The event is an opportunity to congratulate the outstanding SJSU Student Research Competition finalists who will be representing the university the CSU-wide competition May 4 and 5, at CSU, Sacramento. The event will include an awards ceremony recognizing the students and their faculty mentors, followed by a reception and poster session.

The following SJSU Research Competition finalists will go on to represent San José State University at the 2018 CSU Student Research Competition May 4, 2018, and May 5, 2018, at California State University, Sacramento:

Israel Juarez Contreras – Chemical Engineering
Kelly Cricchio – Art History
Vijay Lalith Cuppala – Mechanical Engineering
Unnikrishnan Sreekumar, Revathy Devaraj, Qi Li – Computer Engineering and Software Engineering
Simon Jarrar – Applied Anthropology
Vandana Kannan – Computer Science
Khiem Pham – Computer Science
Jeffrey Tseng – Economics

Please RSVP no later than Monday, April 9, 2018, to foundation-osp-infoservices@sjsu.edu

February 2018 Newsletter: Video – Engineering Dean Sheryl Ehrman’s Flu Study Gains National Coverage

Charles W. Davidson College of Engineering Dean Sheryl Ehrman’s study of how the flu virus is spread gained national media coverage in January with at least 10 news outlets reporting on the findings that the virus can be spread just by breathing. The coverage of her work included mentions in the San Jose Mercury News, the New York Timesand multiple radio and TV news outlets. In the video above, Ehrman discusses the study with ABC 7 News reporters at the height of flu season. Ehrman said the study was launched at the University of Maryland during the flu season of December 2012 through March 2013. The findings were recently published in the Proceedings of the National Academy of Sciences.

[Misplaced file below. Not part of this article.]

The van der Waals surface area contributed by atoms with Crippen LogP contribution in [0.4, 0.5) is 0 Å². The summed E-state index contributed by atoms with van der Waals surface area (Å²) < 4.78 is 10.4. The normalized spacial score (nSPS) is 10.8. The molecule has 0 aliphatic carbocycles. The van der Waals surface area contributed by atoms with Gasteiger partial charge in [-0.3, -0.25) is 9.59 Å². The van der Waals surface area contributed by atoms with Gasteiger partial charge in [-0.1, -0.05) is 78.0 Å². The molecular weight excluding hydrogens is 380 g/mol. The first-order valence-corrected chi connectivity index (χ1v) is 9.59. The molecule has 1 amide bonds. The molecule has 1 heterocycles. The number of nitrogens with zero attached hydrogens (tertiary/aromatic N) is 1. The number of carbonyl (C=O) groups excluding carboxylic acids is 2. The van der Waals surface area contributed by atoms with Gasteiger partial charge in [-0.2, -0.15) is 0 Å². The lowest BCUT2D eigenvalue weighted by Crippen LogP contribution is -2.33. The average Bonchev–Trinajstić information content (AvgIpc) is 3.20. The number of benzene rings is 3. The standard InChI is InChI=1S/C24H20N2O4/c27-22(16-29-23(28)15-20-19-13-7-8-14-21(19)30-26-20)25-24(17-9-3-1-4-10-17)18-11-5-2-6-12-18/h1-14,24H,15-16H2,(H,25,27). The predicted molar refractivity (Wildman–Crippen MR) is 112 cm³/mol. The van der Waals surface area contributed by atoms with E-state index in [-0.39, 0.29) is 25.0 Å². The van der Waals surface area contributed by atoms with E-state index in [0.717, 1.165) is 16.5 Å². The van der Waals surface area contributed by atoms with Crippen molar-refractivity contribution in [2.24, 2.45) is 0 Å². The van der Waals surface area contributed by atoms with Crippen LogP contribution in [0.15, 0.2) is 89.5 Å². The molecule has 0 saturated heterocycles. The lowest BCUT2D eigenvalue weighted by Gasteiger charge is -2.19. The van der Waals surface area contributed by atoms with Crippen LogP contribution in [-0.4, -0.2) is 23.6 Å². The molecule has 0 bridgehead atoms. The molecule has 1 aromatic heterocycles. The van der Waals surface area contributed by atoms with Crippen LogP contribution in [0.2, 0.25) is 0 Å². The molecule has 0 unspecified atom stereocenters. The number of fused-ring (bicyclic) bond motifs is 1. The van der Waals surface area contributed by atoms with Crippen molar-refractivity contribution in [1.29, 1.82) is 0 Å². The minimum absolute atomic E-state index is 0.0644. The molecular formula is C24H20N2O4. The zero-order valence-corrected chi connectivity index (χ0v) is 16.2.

Join Your Colleagues to Begin the Next Steps in Our Strategic Planning Process on Feb. 9

Editor’s Note: This message was sent to all faculty and staff on Jan. 22, 2019.

Dear Colleagues,

Last fall, SJSU began a strategic planning initiative that will culminate in a strategic blueprint to guide us in our journey through the next decade. Students, faculty and staff joined together in this critical work by participating in a series of Campus Conversations last fall.

We will be launching the next phase of strategic planning on February 9 at 11:30am with a campus forum in the Diaz-Compean Student Union Ballroom.

At the February 9 event, the campus community will hear from President Papazian and the Strategic Planning Steering Committee, who will outline the steps we have taken so far and present five draft goals.